Description of the drawings FIG. 1 is a fragmentary, oblique view of an air film conveyor and table equipped with this invention.

FIG. 2 is a sectional elevation view taken along the plane 22 of FIG. 1.

FIG. 3 is an enlarged, fragmentary, sectional elevation view of one of the valves.

FIG. 4 is an enlarged, fragmentary, sectional view taken along the plane IVIV of FIG. 3.

FIG. 5 is an enlarged, fragmentary sectional elevation view of a modified mounting for one of the valves.

FIG. 6 is an oblique view of one of the valves.

FIG. 7 is a plan view of one of the valves.

FIG. 8 is a bottom end view of one of the valves with the passage open.

FIG. 9 is a view similar to FIG. 8, showing the passage closed.

FIG. 10 is an enlarged, fragmentary, sectional view illustrating both the operation of the valves and a slightly modified valve construction.

FIG. 11 is a fragmentary, sectional, elevation view showing a modified form of this invention.

FIG. 12 is a fragmentary sectional elevation view taken along the plane XII-XII of FIG. 11.

FIG. 13 is a fragmentary, bottom end view taken along the plane XIIIXIII of FIG. 12.

FIG. 14 is a fragmentary elevation view taken along the plane XIV-XIV of FIG. 12.

Description of the preferred embodiments FIG. 1, in combination, illustrates both a conveyor and a table of the air film type. The conveyor is indicated by the numeral 10 and consists of a frame 11, the sides of which are connected by both a conveyor bed member or platen 12 of a suitably rigid material and a bottom closure plate (not illustrated). Beneath the platen 12 is a plenum chamber (not illustrated) similar to the plenum chamber under the bed of the air table. The platen 12 has a plurality of small orifices 13 of sutlicient number and arranged in the pattern such that air under pressure .emerging from these orifices 13 will form a continuous film under an article overlying the platen 12 raising it from the platen 12 sufficiently that the article will be totally supported by the film and thus will move while so supported.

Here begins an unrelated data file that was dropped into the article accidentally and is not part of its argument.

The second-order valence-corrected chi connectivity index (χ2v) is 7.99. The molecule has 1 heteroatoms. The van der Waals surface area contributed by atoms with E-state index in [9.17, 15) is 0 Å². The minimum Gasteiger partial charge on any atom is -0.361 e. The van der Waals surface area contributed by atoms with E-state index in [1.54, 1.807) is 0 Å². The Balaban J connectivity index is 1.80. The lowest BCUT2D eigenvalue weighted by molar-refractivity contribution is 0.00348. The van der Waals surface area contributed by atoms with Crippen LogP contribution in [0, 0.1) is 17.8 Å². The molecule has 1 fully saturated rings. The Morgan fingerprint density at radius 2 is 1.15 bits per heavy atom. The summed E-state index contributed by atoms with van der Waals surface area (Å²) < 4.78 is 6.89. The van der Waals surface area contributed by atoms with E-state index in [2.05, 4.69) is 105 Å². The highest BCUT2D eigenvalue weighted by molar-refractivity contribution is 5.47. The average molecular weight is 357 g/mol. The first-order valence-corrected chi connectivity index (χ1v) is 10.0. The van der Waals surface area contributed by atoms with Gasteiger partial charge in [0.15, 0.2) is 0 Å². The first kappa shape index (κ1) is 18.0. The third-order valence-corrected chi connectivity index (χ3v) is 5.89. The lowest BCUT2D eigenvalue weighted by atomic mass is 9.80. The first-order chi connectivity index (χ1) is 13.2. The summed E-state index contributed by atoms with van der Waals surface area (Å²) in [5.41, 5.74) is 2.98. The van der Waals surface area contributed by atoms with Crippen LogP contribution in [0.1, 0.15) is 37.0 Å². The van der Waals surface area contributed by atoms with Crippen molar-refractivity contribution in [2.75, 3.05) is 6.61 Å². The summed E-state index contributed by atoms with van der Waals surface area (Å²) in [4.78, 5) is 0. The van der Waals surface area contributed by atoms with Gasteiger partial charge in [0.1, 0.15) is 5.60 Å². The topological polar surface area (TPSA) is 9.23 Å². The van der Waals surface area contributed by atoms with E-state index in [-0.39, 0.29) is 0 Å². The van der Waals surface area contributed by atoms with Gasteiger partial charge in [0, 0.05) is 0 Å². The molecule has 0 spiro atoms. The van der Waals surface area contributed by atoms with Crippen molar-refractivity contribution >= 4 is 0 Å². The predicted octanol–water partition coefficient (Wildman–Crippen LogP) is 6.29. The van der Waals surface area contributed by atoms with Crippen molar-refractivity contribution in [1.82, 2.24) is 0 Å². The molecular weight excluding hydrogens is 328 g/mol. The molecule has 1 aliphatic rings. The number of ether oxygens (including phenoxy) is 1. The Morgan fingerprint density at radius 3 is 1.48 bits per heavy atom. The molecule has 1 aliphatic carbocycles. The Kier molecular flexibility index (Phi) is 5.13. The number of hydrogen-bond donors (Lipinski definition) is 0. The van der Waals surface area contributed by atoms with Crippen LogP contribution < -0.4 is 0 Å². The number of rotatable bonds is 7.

Connected to the conveyor 10 is an air table 15 surrounded by a frame 16 and having a rigid bed plate or platen 17. The platen 17 is perforated with numerous orifices 13 which, like the orifices of the conveyor, are arranged in a sufiicient quantity and pattern to form an air film beneath articles such as the article A, super-imposed over the platen. Beneath the platen 17 is a plenum chamber 18 closed on its lower side by a plate 19 (FIG. 2). Air is supplied to the plenum chamber under pressure from 3 a suitable source such as the blower (FIG. 1). All of the foregoing structure is conventional in the art of air film conveyors and tables and is described here only to provide a background for the hereinafter described invention.

The air discharge nozzles or orifices 13 are more particularly illustrated in FIGS. 3 and 4. Each consists of a neck opening which connects the plenum chamber 18 with the counterbore 21 through which air passing through the orifice discharges at the surface of the conveyor. Each of the orifices 13 is equipped with a valve member 22. This valve member forms the subject matter of this invention.

Each of the valve members has a valve body 23, the lower or stem portion of which is formed by a tube 24 and the upper portion by a mounting head 25. The mounting head 25 consists of a stop flange 26 and an anchor flange 27 separated by a neck portion 28. The anchor flange 27 is of substantially lesser diameter than the stop flange 26 and the neck portion 28 is of lesser diameter than the anchor flange 27. The thickness of the neck portion 28 is such that the valve can be inserted from the bottom through the neck opening with the anchor flange 27 holding the valve against downward displacement and the stop flange 26 anchoring the valve against upward displacement under the air pressure within the plenum chamber 18. The body of the valve 22 is molded of a resilient flexible material which permits it to be deformed for installation in the manner just described.

The stem or tube 24 projects downwardly into the plenum chamber 18 and, in cross section, has the general shape of a biconvex lens. It is so manufactured that the resiliency of the material biases the walls of the tube apart to form an interior passage 30 (FIGS. 5, 6, 7, and 8) which communicates through the valve from one end to the other. The lower end of the tube terminates in a pair of valve flaps 31 formed by the chamfers 32, one on each side of the valve (FIG. 6). In the form of the invention illustrated in FIGURES 3, 4, 6, 7, 8 and 9, the walls 33 of the tube are joined by a small radius 34 (FIG. 8). In this particular form of the invention, this radius is functionally important, as will be explained in connection with the operation of this valve.